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Causes of Anal Fissure and Symptoms
Anal Fissure – small tears in the tissue around the anus. Anal fissures can be internal or external. They typically are painful and may bleed with bowel movements, resulting in small amounts of bright red blood on the toilet tissue or in the toilet bowl. The most common cause of anal fissure is constipation, in which the bowel movement is hard and often forced. PAIN can be intense with bowel movements.
The doctor can diagnose anal fissure on the basis of the symptoms and by examining the anal area, though may perform an anoscopy to examine the inner anus. Most anal fissures heal with conservative treatment that includes frequent sitz baths, topical application of hydrocortisone preparations to reduce inflammation, high-fiber diet and stool softeners to pull more moisture into the stools, and daily physical exercise such as walking to improve intestinal motility (movement of food through the gastrointestinal tract) and encourage regular bowel movements.
Anal Fissure Treatment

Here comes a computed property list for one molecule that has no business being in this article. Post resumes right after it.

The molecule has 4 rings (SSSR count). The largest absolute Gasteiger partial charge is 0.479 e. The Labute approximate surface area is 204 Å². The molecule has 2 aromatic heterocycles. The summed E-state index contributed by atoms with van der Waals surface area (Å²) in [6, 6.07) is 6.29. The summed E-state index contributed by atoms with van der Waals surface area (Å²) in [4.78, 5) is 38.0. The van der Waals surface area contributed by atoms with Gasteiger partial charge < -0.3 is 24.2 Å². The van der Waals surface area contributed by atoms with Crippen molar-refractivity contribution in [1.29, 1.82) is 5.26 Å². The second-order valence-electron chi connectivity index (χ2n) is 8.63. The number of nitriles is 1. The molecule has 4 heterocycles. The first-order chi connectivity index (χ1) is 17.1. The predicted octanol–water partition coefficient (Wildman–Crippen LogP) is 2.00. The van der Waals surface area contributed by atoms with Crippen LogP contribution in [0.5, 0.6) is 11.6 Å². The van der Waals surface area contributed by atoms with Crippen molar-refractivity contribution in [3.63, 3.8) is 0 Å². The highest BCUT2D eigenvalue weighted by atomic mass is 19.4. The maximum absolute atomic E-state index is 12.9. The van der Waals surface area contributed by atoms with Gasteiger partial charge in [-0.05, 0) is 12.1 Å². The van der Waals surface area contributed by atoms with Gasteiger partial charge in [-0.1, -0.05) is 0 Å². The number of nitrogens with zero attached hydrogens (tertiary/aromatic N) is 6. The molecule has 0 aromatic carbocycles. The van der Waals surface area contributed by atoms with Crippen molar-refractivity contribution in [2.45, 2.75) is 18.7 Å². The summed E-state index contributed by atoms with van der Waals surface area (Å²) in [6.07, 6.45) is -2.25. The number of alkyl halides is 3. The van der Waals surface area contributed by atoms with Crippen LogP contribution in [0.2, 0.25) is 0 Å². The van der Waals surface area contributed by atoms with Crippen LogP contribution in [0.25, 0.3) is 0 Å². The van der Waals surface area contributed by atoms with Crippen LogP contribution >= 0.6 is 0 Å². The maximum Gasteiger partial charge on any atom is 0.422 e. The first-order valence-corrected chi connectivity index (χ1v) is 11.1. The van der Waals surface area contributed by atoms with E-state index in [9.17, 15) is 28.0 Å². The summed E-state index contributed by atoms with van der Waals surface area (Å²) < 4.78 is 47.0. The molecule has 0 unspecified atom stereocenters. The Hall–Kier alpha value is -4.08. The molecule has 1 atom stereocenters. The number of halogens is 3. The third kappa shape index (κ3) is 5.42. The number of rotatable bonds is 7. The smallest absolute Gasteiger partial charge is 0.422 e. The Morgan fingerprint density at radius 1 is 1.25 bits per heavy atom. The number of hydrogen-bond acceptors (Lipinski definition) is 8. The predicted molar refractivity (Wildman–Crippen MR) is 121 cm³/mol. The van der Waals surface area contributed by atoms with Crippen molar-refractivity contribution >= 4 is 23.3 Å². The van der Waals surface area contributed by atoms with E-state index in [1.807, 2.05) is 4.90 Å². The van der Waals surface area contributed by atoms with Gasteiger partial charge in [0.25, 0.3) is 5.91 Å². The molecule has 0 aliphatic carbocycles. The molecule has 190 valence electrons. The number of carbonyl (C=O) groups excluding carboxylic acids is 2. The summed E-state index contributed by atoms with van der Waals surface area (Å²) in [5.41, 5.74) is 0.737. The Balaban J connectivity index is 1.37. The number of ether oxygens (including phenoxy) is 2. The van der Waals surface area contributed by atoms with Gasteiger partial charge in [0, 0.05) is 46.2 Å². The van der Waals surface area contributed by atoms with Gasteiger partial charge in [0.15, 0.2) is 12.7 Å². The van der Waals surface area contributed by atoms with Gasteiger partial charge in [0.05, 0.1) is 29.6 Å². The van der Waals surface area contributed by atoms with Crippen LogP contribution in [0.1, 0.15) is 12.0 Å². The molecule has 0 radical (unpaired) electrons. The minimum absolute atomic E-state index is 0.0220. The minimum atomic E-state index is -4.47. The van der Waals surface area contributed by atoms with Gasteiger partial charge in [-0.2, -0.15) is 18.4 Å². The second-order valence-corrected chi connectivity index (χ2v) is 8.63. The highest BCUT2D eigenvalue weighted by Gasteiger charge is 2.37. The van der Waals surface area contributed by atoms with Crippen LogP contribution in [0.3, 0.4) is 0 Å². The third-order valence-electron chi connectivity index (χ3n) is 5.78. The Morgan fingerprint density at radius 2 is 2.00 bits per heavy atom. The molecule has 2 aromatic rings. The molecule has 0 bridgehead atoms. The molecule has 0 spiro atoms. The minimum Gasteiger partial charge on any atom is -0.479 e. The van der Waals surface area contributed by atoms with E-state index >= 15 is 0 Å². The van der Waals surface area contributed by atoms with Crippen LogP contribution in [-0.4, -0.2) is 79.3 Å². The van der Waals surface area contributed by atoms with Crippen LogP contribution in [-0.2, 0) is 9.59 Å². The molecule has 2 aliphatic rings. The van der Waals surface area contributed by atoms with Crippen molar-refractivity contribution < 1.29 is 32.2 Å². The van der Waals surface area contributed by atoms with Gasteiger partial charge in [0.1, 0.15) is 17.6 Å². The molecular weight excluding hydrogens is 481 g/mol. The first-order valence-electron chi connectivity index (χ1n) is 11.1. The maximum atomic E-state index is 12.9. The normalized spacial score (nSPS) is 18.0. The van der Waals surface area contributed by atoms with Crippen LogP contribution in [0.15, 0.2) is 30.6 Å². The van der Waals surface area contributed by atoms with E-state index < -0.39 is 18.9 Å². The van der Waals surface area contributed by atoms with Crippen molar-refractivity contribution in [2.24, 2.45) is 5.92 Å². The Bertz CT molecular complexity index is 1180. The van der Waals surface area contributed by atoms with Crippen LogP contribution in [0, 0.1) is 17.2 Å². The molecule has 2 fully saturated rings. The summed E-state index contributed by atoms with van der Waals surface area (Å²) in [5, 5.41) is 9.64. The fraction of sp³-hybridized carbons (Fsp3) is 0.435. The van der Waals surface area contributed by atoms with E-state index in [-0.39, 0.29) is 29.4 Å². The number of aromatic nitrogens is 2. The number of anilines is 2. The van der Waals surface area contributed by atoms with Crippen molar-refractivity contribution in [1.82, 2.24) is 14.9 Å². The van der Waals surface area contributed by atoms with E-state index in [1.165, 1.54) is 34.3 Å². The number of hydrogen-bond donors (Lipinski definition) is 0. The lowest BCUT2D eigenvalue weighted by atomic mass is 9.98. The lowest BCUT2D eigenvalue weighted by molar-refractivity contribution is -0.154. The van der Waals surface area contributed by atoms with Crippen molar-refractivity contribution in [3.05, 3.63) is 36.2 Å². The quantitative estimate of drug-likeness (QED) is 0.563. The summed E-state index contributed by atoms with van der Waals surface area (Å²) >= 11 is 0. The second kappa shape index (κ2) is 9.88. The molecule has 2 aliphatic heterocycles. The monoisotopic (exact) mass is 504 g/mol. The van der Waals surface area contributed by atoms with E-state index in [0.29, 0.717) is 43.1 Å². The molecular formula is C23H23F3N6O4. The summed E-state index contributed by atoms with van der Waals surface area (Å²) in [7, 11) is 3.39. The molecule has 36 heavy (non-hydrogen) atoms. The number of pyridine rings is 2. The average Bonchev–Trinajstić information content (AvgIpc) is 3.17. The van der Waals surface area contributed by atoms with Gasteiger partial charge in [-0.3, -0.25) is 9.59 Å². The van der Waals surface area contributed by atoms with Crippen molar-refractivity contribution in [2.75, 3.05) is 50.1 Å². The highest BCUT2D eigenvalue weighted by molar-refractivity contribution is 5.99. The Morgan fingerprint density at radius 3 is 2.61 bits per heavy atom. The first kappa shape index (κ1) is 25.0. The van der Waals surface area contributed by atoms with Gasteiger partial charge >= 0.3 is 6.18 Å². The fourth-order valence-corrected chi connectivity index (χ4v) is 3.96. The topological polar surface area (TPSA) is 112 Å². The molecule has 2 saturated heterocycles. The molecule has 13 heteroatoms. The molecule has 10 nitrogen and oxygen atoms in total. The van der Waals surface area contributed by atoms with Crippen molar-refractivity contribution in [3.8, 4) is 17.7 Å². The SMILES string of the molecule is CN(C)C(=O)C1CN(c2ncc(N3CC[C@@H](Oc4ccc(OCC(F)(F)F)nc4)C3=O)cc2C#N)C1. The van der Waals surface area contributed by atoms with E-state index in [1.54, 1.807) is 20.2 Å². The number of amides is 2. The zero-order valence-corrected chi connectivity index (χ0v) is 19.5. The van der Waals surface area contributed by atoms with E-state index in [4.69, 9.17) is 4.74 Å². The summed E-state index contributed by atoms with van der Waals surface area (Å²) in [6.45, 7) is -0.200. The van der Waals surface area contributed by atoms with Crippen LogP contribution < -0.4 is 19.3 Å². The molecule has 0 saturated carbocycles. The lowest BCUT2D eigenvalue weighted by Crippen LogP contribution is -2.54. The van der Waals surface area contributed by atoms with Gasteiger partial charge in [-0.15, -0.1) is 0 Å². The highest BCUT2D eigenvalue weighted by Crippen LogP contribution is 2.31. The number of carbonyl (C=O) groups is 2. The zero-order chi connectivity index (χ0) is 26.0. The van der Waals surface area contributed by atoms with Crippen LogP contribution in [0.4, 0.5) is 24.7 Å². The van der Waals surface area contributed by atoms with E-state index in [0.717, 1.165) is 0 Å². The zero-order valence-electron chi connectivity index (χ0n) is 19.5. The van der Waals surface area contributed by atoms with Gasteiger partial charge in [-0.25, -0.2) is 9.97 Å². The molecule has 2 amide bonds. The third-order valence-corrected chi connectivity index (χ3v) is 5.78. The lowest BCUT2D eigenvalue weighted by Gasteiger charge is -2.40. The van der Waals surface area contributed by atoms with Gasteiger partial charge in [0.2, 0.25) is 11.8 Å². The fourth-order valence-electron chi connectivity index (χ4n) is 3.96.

The next level of treatment for anal fissure that persists is topical nitroglycerin or topical nifedipine (a calcium channel blocker), both of which increase blood flow to the anal sphincter and cause it to relax. Doctors prescribe these medications in oral form to relax the coronary arteries as a treatment for coronary artery disease (cad); the pharmacological action on the blood vessels in the anal area is similar. Nitroglycerin ointment, like other forms of nitroglycerin, can cause headache and dizziness.
Another treatment option is botulinum therapy, in which the doctor injects the anal sphincter near the fissure with botulinum toxin to temporarily paralyze the muscle fibers, which relaxes the sphincter. The effect of the botulinum toxin lasts about three months.
Extensive anal tears and fissures that do not heal with other treatments may require surgical repair. Infection may develop with persistent or extensive anal fissure, and requires appropriate antibiotic therapy.
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